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"The Net interprets censorship as damage and routes around it."
In its original form, it meant that the Usenet software (which moves messages around in discussion newsgroups) was resistant to censorship because, if a node drops certain messages because it doesn't like their subject, the messages find their way past that node anyway by some other route. This is also a reference to the packet-routing protocols that the Internet uses to direct packets around any broken wires or fiber connections or routers. (They don't redirect around selective censorship, but they do recover if an entire node is shut down to censor it.)

The meaning of the phrase has grown through the years. Internet users have proven it time after time, by personally and publicly replicating information that is threatened with destruction or censorship. If you now consider the Net to be not only the wires and machines, but the people and their social structures who use the machines, it is more true than ever.
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Old 01-07-2017, 04:36 AM   #13 (permalink)
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Still don't know why getting in a vehicle, inserting a key in the lock, and turning it is so much to ask.
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Old 01-07-2017, 11:31 AM   #14 (permalink)
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Old 01-07-2017, 01:53 PM   #15 (permalink)
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Quote:
Originally Posted by Frank Lee View Post
Still don't know why getting in a vehicle, inserting a key in the lock, and turning it is so much to ask.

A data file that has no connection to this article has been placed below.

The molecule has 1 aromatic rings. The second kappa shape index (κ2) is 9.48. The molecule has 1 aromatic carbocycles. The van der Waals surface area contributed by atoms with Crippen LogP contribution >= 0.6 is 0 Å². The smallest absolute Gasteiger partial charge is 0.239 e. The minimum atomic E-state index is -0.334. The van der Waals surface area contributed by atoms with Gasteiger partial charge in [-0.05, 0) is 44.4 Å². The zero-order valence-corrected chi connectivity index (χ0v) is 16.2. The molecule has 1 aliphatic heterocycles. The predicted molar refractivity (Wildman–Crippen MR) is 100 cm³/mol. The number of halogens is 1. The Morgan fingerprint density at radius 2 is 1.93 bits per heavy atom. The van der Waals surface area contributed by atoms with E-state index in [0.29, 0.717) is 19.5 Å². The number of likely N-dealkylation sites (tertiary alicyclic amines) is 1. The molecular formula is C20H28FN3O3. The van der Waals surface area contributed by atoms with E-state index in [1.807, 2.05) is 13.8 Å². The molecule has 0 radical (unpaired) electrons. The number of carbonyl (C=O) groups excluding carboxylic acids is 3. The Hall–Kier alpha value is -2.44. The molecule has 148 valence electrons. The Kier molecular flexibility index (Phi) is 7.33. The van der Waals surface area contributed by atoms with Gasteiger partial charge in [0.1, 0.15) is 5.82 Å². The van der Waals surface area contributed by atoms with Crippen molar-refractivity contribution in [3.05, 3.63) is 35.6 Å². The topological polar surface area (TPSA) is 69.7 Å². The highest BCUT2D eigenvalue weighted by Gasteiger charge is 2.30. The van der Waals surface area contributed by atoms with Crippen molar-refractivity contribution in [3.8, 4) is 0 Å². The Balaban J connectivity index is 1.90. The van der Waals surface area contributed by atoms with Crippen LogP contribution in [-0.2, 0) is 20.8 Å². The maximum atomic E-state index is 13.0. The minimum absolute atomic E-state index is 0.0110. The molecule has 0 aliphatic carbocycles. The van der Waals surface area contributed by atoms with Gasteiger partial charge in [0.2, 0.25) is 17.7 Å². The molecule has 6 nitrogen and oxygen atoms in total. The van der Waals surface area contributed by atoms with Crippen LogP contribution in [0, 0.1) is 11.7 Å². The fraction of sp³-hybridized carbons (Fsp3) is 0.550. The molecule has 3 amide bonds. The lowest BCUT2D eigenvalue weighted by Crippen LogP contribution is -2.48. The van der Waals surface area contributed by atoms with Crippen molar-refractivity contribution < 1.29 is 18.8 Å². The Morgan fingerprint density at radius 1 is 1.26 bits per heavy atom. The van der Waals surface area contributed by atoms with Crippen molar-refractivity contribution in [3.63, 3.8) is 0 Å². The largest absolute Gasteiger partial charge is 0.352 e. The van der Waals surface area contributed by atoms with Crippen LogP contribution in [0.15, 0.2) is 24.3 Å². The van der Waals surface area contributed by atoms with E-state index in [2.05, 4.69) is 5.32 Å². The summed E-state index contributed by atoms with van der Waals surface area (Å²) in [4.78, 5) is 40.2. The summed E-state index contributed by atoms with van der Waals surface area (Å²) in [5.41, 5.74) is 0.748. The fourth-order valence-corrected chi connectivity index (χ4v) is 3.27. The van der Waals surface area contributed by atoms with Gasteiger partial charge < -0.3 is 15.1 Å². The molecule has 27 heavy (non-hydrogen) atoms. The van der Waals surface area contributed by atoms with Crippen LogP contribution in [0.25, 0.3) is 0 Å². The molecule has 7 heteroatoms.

Not to mention that it's so much easier. Likewise having physical controls for things instead of stupid touchscreens - ever see a touchscreen that works when you're wearing gloves, for instance?

As for voice controls, I just don't understand why anyone but the tech-obsessed would want that. Bad enough that so many customer service phone lines have converted to unusable voice recognition from the simple (if sometimes tedious) menu systems.
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Old 01-07-2017, 02:43 PM   #16 (permalink)
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Quote:
Originally Posted by jamesqf View Post
Not to mention that it's so much easier. Likewise having physical controls for things instead of stupid touchscreens - ever see a touchscreen that works when you're wearing gloves, for instance?
My Prius' does, because it's resistive. A lot of gloves sold now are compatible with capacitive touchscreens, too. Only advantage I see for a touchscreen is it can be changed so more features can be packed into a small space. Buttons are much nicer to actually use; fortunately the Prius has most of the climate controls as buttons on the steering wheel in addition to the touchscreen.
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Old 01-07-2017, 05:15 PM   #17 (permalink)